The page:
Etymology
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fricassee (n.)

1560s, from French fricassée, noun use of fem. past participle of fricasser "mince and cook in sauce" (15c.), which is of uncertain origin. Perhaps a compound from elements related to or altered by French frire "to fry" (see fry (v.)) and casser, quasser "to break, cut up" (see quash (v.)). As a verb, from 1650s.

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pickle (n.)

c. 1400, "spiced sauce served with meat or fowl" (early 14c. as a surname), probably from Middle Dutch pekel "pickle, brine," or related words in Low German and East Frisian (Dutch pekel, East Frisian päkel, German pökel), which are of uncertain origin or original meaning. Klein suggests the name of a medieval Dutch fisherman who developed the process.

The meaning "cucumber preserved in pickle" first recorded 1707, via use of the word for the salty liquid in which meat, etc. was preserved (c. 1500). Colloquial figurative sense of "a sorry plight, a state or condition of difficulty or disorder" is recorded by 1560s, from the time when the word still meant a sauce served on meat about to be eaten. Meaning "troublesome boy" is from 1788, perhaps from the notion of being "imbued" with roguery.

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layer (n.)
late 14c., "one who or that lays" (especially stones, "a mason"), agent noun from lay (v.). Passive sense of "a thickness of some material laid over a surface" is first recorded 1610s, but because the earliest English use was in cookery this is perhaps from French liue "binding," used of a thickened sauce. Of hens from 1707. Layer cake attested from 1875.
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savor (n.)

c. 1200, savour, "agreeable flavor; agreeable smell; pleasure, delight," from Old French savor "flavor, taste; sauce, seasoning; delight, pleasure," from Latin saporem (nominative sapor) "taste, flavor," related to sapere "to have a flavor" (see sapient). By c. 1300 as the flavor of a thing in any sense. From late 14c. as "taste as a property of matter."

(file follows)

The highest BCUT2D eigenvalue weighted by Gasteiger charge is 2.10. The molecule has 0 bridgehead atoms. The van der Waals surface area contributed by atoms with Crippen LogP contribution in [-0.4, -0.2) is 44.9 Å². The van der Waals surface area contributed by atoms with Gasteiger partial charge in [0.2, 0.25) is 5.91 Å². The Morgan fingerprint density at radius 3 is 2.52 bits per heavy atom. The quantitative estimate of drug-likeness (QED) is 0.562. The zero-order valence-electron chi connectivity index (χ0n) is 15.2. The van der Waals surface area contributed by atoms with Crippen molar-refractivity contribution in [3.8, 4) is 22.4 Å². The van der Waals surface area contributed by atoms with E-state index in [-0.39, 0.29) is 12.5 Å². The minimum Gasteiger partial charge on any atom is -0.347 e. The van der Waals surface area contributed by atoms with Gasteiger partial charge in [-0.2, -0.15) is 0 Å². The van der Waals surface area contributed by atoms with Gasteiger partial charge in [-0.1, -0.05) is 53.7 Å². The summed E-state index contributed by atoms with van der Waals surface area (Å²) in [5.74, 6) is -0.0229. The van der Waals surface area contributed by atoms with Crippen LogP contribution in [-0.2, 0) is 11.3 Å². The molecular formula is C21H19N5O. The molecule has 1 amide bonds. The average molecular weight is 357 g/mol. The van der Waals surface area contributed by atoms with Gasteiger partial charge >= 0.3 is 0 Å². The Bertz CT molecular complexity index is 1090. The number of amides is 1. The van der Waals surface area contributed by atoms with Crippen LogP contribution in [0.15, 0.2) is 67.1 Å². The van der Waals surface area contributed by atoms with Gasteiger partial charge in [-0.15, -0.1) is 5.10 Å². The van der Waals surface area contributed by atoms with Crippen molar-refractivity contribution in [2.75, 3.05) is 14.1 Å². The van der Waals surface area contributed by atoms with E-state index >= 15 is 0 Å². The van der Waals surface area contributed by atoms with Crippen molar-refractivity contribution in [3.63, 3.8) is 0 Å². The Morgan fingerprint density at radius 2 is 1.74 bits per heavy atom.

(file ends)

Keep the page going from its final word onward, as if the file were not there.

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Lyons 
city in France in the former province of Lyonnais at the confluence of the Rhone and the Saône, from Gallo-Latin Lugudunum, which is perhaps literally "fort of Lugus," the Celtic god-name, with second element from Celtic *dunon "hill, hill-fort." The fem. adjectival form Lyonnaise is used in cookery in reference to types of onion sauce (1846). During the Revolution the place was renamed Ville-Affranchie "enfranchised town."
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carbonara (n.)

in cookery, a pasta dish served with a sauce made from eggs, olive oil, cream, cheese, and strips of bacon or ham, 1958, from Italian alla carbonara, which perhaps from carbonara "charcoal kiln," and meaning "cooked (as if) in a kiln, or from or influenced by carbonata "charcoal-grilled salt pork." Or it may be a reference somehow to the Carbonari, the 19c. secret society of Italian patriots.

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casserole (n.)

1706, "stew pan," from French casserole "sauce pan" (16c.), diminutive of casse "pan" (14c.), from Provençal cassa "melting pan," from Medieval Latin cattia "pan, vessel," possibly from Greek kyathion, diminutive of kyathos "cup for the wine bowl." Originally the pan; by 1889 also of the dishes cooked in it, via cookery phrases such as en casserole, à la casserole.

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scallop (v.)

1737 in cookery, "to bake or brown with sauce in a scallop-shell-shaped pan," by 1737, from scallop (n.); originally of oysters and the notion might have been baking or serving them in a large scallop shell. Related: Scalloped "cooked in a scallop-pan;" also "with the edges marked or cut into convex rounded lobes;" scalloping

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ragout (n.)

"highly seasoned meat and vegetable stew," 1650s, from French ragoût (mid-17c.), from ragoûter "awaken the appetite," from Old French re- "back" (see re-) + à "to" + goût "taste," from Latin gustum (nominative gustus), related to gustare "to taste, take a little of" (from PIE root *geus- "to taste; to choose"). Figuratively, of any spicy mixture, by 1670s. The name of ragu, the type of spicy pasta sauce from Bologna, is a 17c. Italian borrowing of the French word.

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chow mein (n.)

Chinese dish of stir-fried noodles served with sauce, 1898, American English, from Chinese ch'ao mien, said to mean "fried dough."

Whereas the majority of Chinese culinary terms in English have become established since the Second World War, with the rise of the Chinese restaurant, chow mein belongs to an earlier stratum, introduced via the West Coast of America in the early years of the twentieth century, and institutionalized in the 1920s and 1930s as the archetypal Sino-American dish. [Ayto, "Diner's Dictionary"]
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